HOPE…this helped. please let me know how you make out. SENDING Angel light and love to you!
GO take care of it girl you can and will get through this !!!
Bless you Stay Strong…FIGHT YOUR WAY BACK…D


Sorry to hear you have to go through this. If your hair is long leave it long… that is what I did and
the long hair covered the surgery area pretty nicely. Not sure where yours is located, mine was the right mca. Have a nice bed jacket and be sure to take home some of those extra handy deals to wash your hair in the cap deal. That was nice. I thought the surgery went well and I was up and about fairly quickly like… walking around the block (very slowly with someone) a week later. Your energy level gets depleted rather easily during recovery and emotions can roller coaster.

Hope some of this helps

Thanks for the advice, Donna! My hair is almost down to my shoulders (my neuro nurse also advised me not to cut it before surgery), so I’m hoping that will be long enough to cover up the incision. I’ll be happy with a bald spot and an ugly scar, though, as long as everything else is fine and this stupid AVM is gone! =)

Hi Jenny!! I had a craniotomy on Nov 6, 2007!! Everything your nurse told you is true. It really is a scarey thought to go through but you are better off getting it done and taken out. The one thing i can say is stay calm afterward and stay focused on the healing. i had mine right on the top of my head so i have a HEADBAND SCAR!! It is scary but you will be fine!! i wish i had you all tell me this before mine cause i was scared to death!! BUT I FEEL BETTER NOW AND I AM A NEW AND IMPROVED PERSON!!!

take care and rest up afterward!! you will be fine!!!
i will be pryaing for you!!

Thanks for replying, Tara! I’m glad your surgery went well and that you feel better AVM-free! I think I may end up with a headband scar as well; my surgeon said the most direct route to my AVM would be straight through my forehead, but since he figured I wouldn’t want such a conspicuous scar, he said he’d try to cut up in my hairline (he gestured towards where my bangs are now). I’m having my husband take pictures pre- and post-op, and I’ll post them on my page here as soon as I can. A guy who had 2 surgeries for moyamoya disease (performed by my surgeon) did that, and I found it helpful to see that everything didn’t look as bad as I had imagined.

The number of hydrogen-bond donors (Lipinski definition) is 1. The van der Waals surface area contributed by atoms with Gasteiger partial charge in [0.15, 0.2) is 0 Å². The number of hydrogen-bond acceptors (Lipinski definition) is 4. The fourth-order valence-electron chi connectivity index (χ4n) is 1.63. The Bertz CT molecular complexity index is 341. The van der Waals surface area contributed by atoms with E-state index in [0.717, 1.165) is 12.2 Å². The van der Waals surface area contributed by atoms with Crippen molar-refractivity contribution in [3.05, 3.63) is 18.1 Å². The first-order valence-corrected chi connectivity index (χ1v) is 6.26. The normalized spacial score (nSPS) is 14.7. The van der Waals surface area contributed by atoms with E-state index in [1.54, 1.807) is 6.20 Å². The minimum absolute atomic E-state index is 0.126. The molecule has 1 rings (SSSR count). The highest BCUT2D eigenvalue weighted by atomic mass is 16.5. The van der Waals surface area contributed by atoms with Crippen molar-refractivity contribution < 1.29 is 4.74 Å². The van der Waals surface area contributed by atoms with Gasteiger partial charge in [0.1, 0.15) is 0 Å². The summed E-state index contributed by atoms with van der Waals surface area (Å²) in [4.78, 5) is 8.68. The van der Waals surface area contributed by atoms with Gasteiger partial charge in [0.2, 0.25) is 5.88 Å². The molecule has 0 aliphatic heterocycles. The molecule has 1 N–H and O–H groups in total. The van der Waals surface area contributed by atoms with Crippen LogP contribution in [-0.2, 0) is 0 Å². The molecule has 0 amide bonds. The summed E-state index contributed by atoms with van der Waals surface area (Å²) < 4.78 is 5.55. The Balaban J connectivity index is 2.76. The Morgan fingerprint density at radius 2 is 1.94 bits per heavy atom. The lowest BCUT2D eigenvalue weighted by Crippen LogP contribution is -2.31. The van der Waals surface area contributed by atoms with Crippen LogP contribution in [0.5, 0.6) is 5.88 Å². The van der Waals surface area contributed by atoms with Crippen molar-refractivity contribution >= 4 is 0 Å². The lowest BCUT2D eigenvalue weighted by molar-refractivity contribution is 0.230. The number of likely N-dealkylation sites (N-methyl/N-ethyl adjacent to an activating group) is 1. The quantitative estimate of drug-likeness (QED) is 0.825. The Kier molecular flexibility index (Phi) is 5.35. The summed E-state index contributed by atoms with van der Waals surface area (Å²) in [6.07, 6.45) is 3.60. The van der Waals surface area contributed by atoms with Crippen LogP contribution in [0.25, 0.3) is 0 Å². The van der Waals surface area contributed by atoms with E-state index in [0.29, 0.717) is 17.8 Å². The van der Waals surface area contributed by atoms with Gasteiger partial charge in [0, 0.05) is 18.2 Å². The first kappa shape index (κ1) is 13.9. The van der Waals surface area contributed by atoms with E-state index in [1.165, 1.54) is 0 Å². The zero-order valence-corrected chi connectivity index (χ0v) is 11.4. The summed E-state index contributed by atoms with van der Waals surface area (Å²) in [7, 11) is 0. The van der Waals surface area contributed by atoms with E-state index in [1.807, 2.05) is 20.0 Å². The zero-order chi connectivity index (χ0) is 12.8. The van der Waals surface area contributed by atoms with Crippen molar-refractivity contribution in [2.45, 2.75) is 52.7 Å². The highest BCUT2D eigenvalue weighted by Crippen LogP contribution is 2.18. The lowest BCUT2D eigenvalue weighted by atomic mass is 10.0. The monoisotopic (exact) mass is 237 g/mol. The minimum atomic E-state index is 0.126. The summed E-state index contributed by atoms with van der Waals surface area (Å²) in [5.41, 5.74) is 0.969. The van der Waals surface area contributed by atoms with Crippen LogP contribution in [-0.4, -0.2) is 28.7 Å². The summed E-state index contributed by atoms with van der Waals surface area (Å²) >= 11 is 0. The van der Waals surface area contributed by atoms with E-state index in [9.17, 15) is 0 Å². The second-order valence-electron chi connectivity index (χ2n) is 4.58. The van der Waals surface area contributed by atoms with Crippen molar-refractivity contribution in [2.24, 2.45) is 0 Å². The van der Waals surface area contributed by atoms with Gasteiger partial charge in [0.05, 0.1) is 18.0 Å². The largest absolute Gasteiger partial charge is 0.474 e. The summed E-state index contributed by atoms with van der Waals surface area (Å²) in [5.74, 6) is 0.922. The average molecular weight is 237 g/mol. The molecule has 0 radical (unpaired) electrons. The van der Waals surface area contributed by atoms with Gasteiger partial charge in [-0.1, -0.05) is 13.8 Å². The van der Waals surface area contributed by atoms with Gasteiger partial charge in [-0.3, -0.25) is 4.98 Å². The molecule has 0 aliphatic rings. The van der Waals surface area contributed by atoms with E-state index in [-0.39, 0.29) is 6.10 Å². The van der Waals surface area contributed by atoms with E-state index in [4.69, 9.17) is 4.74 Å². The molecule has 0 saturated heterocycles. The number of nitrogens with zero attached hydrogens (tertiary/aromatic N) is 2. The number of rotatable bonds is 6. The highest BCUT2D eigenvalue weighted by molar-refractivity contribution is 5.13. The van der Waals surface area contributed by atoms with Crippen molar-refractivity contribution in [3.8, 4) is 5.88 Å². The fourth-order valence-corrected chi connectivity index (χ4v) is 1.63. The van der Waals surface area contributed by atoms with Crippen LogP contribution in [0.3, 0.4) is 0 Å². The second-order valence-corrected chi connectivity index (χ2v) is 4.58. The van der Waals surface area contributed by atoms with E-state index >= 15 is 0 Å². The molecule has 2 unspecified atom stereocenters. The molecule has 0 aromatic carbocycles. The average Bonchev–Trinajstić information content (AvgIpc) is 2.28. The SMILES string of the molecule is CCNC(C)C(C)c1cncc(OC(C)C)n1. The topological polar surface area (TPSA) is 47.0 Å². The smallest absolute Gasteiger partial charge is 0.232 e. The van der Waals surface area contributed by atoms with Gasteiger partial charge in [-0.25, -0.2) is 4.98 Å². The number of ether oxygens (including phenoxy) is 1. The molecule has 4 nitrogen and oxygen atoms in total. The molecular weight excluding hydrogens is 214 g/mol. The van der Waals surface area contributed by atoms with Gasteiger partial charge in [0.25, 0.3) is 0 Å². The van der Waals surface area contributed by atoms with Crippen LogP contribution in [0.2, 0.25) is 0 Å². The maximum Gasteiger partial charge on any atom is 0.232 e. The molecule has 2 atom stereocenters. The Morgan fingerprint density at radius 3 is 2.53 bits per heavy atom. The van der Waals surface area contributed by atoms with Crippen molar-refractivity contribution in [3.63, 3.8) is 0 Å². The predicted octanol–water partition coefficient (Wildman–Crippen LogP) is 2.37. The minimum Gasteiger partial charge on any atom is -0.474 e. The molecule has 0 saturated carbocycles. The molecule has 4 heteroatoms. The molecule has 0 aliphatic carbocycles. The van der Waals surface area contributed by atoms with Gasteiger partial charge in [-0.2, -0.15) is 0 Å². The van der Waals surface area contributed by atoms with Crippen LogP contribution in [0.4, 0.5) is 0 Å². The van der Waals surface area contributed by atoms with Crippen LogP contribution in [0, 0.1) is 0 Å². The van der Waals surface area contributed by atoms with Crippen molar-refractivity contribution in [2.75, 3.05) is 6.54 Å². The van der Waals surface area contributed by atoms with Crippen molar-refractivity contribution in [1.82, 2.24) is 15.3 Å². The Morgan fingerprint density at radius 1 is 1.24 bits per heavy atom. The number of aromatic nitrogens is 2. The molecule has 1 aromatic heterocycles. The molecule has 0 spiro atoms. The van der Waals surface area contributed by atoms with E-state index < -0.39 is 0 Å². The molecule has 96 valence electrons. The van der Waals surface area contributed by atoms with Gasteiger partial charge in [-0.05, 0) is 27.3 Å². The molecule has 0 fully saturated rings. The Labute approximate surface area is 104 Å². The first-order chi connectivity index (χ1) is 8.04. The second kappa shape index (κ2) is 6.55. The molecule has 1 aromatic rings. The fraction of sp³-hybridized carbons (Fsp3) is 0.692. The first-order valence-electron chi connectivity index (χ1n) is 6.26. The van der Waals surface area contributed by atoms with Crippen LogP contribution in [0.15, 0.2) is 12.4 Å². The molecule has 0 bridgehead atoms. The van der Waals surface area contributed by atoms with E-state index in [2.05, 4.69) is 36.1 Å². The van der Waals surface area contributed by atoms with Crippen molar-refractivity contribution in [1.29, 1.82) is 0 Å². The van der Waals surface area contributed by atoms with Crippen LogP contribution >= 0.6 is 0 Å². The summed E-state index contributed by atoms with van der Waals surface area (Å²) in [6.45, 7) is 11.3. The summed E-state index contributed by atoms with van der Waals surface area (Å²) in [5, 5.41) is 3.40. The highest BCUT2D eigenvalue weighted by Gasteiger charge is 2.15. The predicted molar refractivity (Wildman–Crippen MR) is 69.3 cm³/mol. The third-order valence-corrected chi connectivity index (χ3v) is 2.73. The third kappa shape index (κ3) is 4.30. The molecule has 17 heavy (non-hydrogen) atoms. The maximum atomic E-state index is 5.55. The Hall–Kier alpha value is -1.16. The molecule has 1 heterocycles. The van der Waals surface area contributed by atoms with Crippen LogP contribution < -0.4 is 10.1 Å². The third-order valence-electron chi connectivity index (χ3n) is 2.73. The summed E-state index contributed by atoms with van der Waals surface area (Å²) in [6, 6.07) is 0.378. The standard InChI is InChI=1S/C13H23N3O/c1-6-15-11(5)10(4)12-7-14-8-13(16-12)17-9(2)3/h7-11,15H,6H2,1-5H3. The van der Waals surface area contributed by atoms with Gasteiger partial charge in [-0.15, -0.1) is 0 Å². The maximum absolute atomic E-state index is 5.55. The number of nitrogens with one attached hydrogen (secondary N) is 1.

i will post my pictures so that you can see them!! ! go look !!

Thanks, Tara! Your hair has grown back so fast! That’s awesome that you can’t even see the scar anymore!

see so you dont need to sorry so much!!!

Hi Jenny,

Excuse my while I figure out how to post here. Not clear to me yet. I did want to
add on that
-you might be taking alot of different medications for a bit and that you
and your caregivers need to know that the medications can effect you 'normal’
self. Sometimes I would find myself a little on the short tempered side and now
I can look at it and know that some of that was due to the medications I was taking.
-The other thing is that once in awhile things could seem overwhelming, example if to many people
were talking at the same time, I couldn’t keep track of what was going on, couldn’t
understand why I was feeling confused a bit…
-and again the emotional ups and downs.
These things too, will pass. :)donna

Hi Jenny
Everyone is right. I had a craniotomy Sept. 29, 2005 and yes it is very scary the not knowing what is going to happen. My surgery was 12 hrs. and I was in ICU for 5 days, they will probably tell you 1 day but it will most likly be more. The hardest thing is after to relearn many things and to remember. I lost some memery but slowly got some back. After all this it is better than dieing. It will soon be over and you will be better as I have done. My prayers are with you and you husband. Have someone update us. Be strong I know how you feel.